Landlording & Rental Properties

4 Practical Ways to Increase Tenant Happiness (& Quality)

Expertise: Real Estate Investing Basics, Real Estate Deal Analysis & Advice, Mortgages & Creative Financing, Landlording & Rental Properties, Business Management, Personal Development, Flipping Houses, Commercial Real Estate
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Relaxed happy woman looking at side sitting on a couch in the living room at home

Vacancies can cost you money in lost rents and in turnover expenses. The best way to ensure profitability is to keep your tenants in your units long-term and avoid recurring vacancies. Some tenants move because of a change in their job, life situation, or circumstances you can't control as a landlord. Others move because they are no longer happy where they live or feel their needs can be better served elsewhere. So, how do you keep your tenants happy?

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Today, I’m going to give you four practical tips that will help keep your tenants happy and increase tenant quality. You might be wondering, “Why is it so important to have happy tenants?” In today’s video, I give a few other reasons that it pays to keep your tenants happy, outside of avoiding a vacancy.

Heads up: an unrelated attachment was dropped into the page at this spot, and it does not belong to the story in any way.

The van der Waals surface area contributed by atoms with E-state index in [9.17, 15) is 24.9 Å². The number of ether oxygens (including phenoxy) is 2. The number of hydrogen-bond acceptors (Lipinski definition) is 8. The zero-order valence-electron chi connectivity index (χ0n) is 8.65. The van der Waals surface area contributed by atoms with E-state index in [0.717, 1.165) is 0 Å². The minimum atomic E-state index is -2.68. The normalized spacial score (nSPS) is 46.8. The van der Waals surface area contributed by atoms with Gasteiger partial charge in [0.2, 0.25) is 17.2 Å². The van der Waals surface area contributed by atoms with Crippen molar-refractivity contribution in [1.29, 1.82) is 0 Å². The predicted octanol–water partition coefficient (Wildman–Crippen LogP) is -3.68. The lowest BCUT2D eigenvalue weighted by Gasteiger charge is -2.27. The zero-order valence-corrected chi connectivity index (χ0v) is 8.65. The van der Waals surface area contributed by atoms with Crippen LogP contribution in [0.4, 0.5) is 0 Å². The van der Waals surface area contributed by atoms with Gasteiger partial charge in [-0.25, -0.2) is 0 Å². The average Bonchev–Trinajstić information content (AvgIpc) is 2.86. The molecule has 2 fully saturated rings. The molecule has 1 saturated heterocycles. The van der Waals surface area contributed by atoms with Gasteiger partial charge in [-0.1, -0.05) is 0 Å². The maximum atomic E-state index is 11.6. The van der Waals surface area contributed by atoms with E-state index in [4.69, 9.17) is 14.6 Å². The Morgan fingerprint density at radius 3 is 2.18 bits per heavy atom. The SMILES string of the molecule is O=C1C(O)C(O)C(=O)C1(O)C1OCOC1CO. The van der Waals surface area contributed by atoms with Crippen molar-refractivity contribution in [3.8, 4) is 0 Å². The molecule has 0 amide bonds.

Related: What to Do When Your Tenant Drives Through the Living Room

4 Practical Ways to Increase Tenant Happiness (& Quality)

In the video, I go over a few tips on how to keep tenants happy. Here are the first two:

  1. Treat them like people. This means just treating them with respect. Treat them how you would want to be treated. Speak to them the way that you would want to be spoken to. This is important because it will remind you that when it comes time to make tough or expensive decisions, you base your decision off of the human factor and not just the bottom line.